HUD’s Numbers Up Dramatically
Conducted every two years, The U.S. Department of Housing and Urban Development’s Office of Policy Development and Research (PD&R) reports on the severity of worst case needs for affordable rental housing. Worst case needs are defined as renters with very low incomes— no more than 50 percent of the Area Median Income (AMI)—who do not receive government housing assistance and who pay more than one-half of their income for rent, live in severely inadequate conditions, or both.
Their findings are staggering. The number of worst case needs has increased by 40.6 percent since 2007, when the recession began, and by 65.6 percent since 2001. Additionally, 33 percent of very low income (VLI) renter households; 8.2 percent of low income (LI) renter households, and 2.4 percent of middle income (MI) renter households are severely cost-burdened, referring to those households that spend more than 50 percent of their income on housing costs.
Overall, the unmet need for decent, safe, and affordable rental housing continues to outpace the ability of federal, state, and local governments to supply housing assistance and facilitate affordable housing production. In short, the gap is widening at an accelerated pace; leaving society’s most at-risk (the elderly, single parents and persons with disabilities) to face hard decisions regarding their day-to-day survival.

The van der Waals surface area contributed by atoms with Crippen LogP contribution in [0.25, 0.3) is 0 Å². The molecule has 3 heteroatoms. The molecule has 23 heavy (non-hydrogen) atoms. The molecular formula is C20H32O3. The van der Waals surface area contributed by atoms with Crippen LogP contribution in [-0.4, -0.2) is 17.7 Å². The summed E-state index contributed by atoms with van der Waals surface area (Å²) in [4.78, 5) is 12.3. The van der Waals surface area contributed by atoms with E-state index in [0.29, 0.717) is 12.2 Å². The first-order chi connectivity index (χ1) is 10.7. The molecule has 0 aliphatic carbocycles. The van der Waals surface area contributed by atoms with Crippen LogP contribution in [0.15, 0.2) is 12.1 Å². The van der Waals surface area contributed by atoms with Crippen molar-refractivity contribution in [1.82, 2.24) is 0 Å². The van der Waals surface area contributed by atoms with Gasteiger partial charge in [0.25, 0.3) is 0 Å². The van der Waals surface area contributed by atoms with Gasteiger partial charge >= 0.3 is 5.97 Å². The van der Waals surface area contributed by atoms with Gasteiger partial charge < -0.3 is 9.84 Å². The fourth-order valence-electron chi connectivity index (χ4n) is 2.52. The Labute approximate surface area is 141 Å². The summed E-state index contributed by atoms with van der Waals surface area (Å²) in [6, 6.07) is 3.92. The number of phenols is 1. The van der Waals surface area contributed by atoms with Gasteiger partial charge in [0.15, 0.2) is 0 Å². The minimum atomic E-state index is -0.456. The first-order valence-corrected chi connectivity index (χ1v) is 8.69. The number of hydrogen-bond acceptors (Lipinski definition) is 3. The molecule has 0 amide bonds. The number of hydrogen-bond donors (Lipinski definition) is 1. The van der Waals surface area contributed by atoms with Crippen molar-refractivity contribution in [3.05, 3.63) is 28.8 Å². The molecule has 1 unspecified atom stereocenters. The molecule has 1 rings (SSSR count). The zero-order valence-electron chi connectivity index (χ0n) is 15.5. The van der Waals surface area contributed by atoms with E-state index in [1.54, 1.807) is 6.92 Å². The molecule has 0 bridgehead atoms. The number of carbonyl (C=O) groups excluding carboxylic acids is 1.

While the data suggest that the nation’s ongoing economic recovery is continuing to have some beneficial effects on the incomes of very low-income renters, growing competition for a limited supply of affordable units, a rising population of renter households and a declining population of homeowners, a widening rental assistance gap, and rising rents continue to drive severe housing problems among this vulnerable population.
Contributing most to the increase in worst case needs was a notable shift from homeownership to renting, which surpassed even the marked tenure shift trends observed during the recessionary period. This trend is likely to continue as home prices continue to climb (reportedly up more than 6.3 percent in just the past year).
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Don Waltz is a principal of Parker Associates of Jacksonville, Florida, marketing consultants to the real estate industry; Research Specialist, MIRM and a Sales & Marketing professional with Parker Associates based in Jacksonville, FL. He can be reached at 904-307-1314 or via email firstname.lastname@example.org.